- In the dispute over fishing rights, the British government gives France 48 hours to surrender.
- Otherwise, London will take legal action on the basis of the Brexit agreement, Foreign Secretary Liz Truss said.
- For its part, the government in Paris threatened to take targeted action against British ships and goods from Tuesday and to tighten controls.
“Stop threatening British fishing boats. Stop threatening the canal ports. We accept that we are fully qualified to issue fishing licenses in accordance with the trade agreement,” Truss said.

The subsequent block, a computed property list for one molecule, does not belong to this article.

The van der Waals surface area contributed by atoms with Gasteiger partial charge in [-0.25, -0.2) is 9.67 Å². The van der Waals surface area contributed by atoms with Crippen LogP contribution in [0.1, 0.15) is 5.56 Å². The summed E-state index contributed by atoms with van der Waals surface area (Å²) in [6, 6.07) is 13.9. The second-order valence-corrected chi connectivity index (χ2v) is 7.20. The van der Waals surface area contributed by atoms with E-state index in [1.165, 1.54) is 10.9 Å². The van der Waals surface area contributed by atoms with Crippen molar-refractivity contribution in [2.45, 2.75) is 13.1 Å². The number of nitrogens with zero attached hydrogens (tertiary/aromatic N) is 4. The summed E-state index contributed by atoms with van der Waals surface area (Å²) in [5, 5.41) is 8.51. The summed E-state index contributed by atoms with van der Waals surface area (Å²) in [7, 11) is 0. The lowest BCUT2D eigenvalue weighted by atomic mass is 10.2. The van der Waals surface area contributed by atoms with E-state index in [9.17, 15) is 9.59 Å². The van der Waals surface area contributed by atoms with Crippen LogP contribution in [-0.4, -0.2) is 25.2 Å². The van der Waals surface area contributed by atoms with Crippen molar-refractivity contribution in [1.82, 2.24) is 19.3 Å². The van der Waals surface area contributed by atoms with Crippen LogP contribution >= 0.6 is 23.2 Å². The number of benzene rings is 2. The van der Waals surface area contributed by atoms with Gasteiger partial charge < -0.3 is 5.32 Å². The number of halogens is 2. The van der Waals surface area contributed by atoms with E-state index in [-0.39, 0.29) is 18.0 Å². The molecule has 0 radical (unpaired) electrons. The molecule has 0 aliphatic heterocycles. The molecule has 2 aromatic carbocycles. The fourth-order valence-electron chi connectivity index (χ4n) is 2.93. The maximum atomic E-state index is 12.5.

Since leaving the EU, there has been bargaining over fishing licenses for French boats, particularly around the Channel Islands of Jersey and Guernsey. Paris accuses London of punishing French fishermen by allowing them to fish in British waters.
The dispute had raged for a long time. In negotiations over Britain’s trade agreement with the European Union, this was the most contentious issue, which at times seemed to make a deal nearly impossible.
On the part of the European Union, the French were above all adamant. The subject has always been treated very emotionally and plays with an old resentment of the other country.
In the Brexit agreement, it was agreed that European fishermen would obtain licenses to fish in an area of six to twelve nautical miles off the British coast. In order to obtain a license, a fisherman must prove that he previously worked in these waters.